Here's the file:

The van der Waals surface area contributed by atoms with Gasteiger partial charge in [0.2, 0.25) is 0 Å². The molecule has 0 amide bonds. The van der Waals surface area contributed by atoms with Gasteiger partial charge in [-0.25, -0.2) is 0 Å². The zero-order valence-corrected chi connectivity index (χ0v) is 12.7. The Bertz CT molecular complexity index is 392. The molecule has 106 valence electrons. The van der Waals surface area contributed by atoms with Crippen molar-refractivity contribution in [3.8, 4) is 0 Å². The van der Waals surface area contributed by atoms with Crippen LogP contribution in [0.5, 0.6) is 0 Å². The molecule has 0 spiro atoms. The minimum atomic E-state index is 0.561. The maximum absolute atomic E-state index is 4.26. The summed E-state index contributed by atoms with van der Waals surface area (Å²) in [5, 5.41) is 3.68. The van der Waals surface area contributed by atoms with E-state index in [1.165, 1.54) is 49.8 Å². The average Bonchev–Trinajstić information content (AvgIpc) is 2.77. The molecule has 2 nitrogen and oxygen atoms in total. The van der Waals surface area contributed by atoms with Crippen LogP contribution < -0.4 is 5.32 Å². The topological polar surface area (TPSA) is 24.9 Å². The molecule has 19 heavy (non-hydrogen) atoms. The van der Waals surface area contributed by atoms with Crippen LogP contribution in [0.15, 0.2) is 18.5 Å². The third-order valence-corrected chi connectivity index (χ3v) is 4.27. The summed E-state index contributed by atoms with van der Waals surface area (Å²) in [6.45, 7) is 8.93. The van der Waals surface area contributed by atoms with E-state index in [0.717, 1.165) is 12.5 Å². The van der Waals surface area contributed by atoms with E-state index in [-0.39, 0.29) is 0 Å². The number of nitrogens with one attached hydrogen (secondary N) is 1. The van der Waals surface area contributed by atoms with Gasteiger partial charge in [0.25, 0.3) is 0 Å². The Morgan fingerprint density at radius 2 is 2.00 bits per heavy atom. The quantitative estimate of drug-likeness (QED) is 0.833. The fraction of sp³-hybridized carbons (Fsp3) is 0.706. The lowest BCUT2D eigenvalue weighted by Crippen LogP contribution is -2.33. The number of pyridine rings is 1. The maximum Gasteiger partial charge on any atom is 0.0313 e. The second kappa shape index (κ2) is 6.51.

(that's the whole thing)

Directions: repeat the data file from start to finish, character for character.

The van der Waals surface area contributed by atoms with Gasteiger partial charge in [0.2, 0.25) is 0 Å². The molecule has 0 amide bonds. The van der Waals surface area contributed by atoms with Gasteiger partial charge in [-0.25, -0.2) is 0 Å². The zero-order valence-corrected chi connectivity index (χ0v) is 12.7. The Bertz CT molecular complexity index is 392. The molecule has 106 valence electrons. The van der Waals surface area contributed by atoms with Crippen molar-refractivity contribution in [3.8, 4) is 0 Å². The van der Waals surface area contributed by atoms with Crippen LogP contribution in [0.5, 0.6) is 0 Å². The molecule has 0 spiro atoms. The minimum atomic E-state index is 0.561. The maximum absolute atomic E-state index is 4.26. The summed E-state index contributed by atoms with van der Waals surface area (Å²) in [5, 5.41) is 3.68. The van der Waals surface area contributed by atoms with E-state index in [1.165, 1.54) is 49.8 Å². The average Bonchev–Trinajstić information content (AvgIpc) is 2.77. The molecule has 2 nitrogen and oxygen atoms in total. The van der Waals surface area contributed by atoms with Crippen LogP contribution < -0.4 is 5.32 Å². The topological polar surface area (TPSA) is 24.9 Å². The molecule has 19 heavy (non-hydrogen) atoms. The van der Waals surface area contributed by atoms with Crippen LogP contribution in [0.15, 0.2) is 18.5 Å². The third-order valence-corrected chi connectivity index (χ3v) is 4.27. The summed E-state index contributed by atoms with van der Waals surface area (Å²) in [6.45, 7) is 8.93. The van der Waals surface area contributed by atoms with E-state index in [0.717, 1.165) is 12.5 Å². The van der Waals surface area contributed by atoms with E-state index in [-0.39, 0.29) is 0 Å². The number of nitrogens with one attached hydrogen (secondary N) is 1. The van der Waals surface area contributed by atoms with Gasteiger partial charge in [0.25, 0.3) is 0 Å². The Morgan fingerprint density at radius 2 is 2.00 bits per heavy atom. The quantitative estimate of drug-likeness (QED) is 0.833. The fraction of sp³-hybridized carbons (Fsp3) is 0.706. The lowest BCUT2D eigenvalue weighted by Crippen LogP contribution is -2.33. The number of pyridine rings is 1. The maximum Gasteiger partial charge on any atom is 0.0313 e. The second kappa shape index (κ2) is 6.51.